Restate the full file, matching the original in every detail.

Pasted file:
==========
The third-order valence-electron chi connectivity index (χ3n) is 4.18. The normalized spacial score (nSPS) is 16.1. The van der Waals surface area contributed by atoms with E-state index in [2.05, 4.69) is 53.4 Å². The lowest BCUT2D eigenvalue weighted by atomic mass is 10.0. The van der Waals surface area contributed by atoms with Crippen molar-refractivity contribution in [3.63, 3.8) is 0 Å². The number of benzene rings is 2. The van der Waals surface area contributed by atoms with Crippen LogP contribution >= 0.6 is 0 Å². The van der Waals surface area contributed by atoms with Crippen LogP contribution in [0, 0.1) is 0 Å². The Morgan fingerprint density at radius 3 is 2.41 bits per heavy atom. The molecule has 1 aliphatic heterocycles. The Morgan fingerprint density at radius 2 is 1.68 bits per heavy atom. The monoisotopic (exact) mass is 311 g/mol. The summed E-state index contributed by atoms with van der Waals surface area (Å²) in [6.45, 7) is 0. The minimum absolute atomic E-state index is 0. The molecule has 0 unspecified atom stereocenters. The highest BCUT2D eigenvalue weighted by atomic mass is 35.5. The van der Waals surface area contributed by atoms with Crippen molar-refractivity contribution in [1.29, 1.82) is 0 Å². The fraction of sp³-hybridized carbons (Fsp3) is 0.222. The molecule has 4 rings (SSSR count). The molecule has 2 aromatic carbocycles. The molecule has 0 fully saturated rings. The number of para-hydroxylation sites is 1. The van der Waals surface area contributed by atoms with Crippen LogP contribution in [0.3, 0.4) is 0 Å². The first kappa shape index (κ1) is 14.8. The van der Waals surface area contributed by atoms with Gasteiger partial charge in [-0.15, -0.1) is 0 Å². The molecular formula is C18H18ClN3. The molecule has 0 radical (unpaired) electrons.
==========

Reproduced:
The third-order valence-electron chi connectivity index (χ3n) is 4.18. The normalized spacial score (nSPS) is 16.1. The van der Waals surface area contributed by atoms with E-state index in [2.05, 4.69) is 53.4 Å². The lowest BCUT2D eigenvalue weighted by atomic mass is 10.0. The van der Waals surface area contributed by atoms with Crippen molar-refractivity contribution in [3.63, 3.8) is 0 Å². The number of benzene rings is 2. The van der Waals surface area contributed by atoms with Crippen LogP contribution >= 0.6 is 0 Å². The van der Waals surface area contributed by atoms with Crippen LogP contribution in [0, 0.1) is 0 Å². The Morgan fingerprint density at radius 3 is 2.41 bits per heavy atom. The molecule has 1 aliphatic heterocycles. The Morgan fingerprint density at radius 2 is 1.68 bits per heavy atom. The monoisotopic (exact) mass is 311 g/mol. The summed E-state index contributed by atoms with van der Waals surface area (Å²) in [6.45, 7) is 0. The minimum absolute atomic E-state index is 0. The molecule has 0 unspecified atom stereocenters. The highest BCUT2D eigenvalue weighted by atomic mass is 35.5. The van der Waals surface area contributed by atoms with Crippen molar-refractivity contribution in [1.29, 1.82) is 0 Å². The fraction of sp³-hybridized carbons (Fsp3) is 0.222. The molecule has 4 rings (SSSR count). The molecule has 2 aromatic carbocycles. The molecule has 0 fully saturated rings. The number of para-hydroxylation sites is 1. The van der Waals surface area contributed by atoms with Crippen LogP contribution in [0.3, 0.4) is 0 Å². The first kappa shape index (κ1) is 14.8. The van der Waals surface area contributed by atoms with Gasteiger partial charge in [-0.15, -0.1) is 0 Å². The molecular formula is C18H18ClN3. The molecule has 0 radical (unpaired) electrons.